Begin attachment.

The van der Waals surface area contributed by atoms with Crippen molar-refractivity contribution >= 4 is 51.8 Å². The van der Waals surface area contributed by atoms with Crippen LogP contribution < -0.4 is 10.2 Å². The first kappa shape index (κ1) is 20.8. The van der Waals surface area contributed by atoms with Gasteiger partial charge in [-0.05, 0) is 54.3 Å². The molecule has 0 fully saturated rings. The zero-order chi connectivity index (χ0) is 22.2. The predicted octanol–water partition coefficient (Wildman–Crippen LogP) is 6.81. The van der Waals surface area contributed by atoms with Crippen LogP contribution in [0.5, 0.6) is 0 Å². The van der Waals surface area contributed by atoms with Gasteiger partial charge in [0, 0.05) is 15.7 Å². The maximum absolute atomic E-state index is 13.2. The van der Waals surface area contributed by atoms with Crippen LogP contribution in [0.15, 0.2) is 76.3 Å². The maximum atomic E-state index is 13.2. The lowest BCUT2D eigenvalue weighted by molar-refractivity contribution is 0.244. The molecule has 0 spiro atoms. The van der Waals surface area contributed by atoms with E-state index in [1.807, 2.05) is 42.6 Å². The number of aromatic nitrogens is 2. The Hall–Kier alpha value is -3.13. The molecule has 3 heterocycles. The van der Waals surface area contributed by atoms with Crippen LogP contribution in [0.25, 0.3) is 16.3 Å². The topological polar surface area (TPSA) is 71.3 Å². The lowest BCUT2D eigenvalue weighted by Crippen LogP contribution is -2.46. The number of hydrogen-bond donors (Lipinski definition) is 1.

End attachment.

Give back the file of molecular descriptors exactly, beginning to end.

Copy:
The van der Waals surface area contributed by atoms with Crippen molar-refractivity contribution >= 4 is 51.8 Å². The van der Waals surface area contributed by atoms with Crippen LogP contribution < -0.4 is 10.2 Å². The first kappa shape index (κ1) is 20.8. The van der Waals surface area contributed by atoms with Gasteiger partial charge in [-0.05, 0) is 54.3 Å². The molecule has 0 fully saturated rings. The zero-order chi connectivity index (χ0) is 22.2. The predicted octanol–water partition coefficient (Wildman–Crippen LogP) is 6.81. The van der Waals surface area contributed by atoms with Crippen LogP contribution in [0.5, 0.6) is 0 Å². The van der Waals surface area contributed by atoms with Gasteiger partial charge in [0, 0.05) is 15.7 Å². The maximum absolute atomic E-state index is 13.2. The van der Waals surface area contributed by atoms with Crippen LogP contribution in [0.15, 0.2) is 76.3 Å². The maximum atomic E-state index is 13.2. The lowest BCUT2D eigenvalue weighted by molar-refractivity contribution is 0.244. The molecule has 0 spiro atoms. The van der Waals surface area contributed by atoms with E-state index in [1.807, 2.05) is 42.6 Å². The number of aromatic nitrogens is 2. The Hall–Kier alpha value is -3.13. The molecule has 3 heterocycles. The van der Waals surface area contributed by atoms with Crippen LogP contribution in [0.25, 0.3) is 16.3 Å². The topological polar surface area (TPSA) is 71.3 Å². The lowest BCUT2D eigenvalue weighted by Crippen LogP contribution is -2.46. The number of hydrogen-bond donors (Lipinski definition) is 1.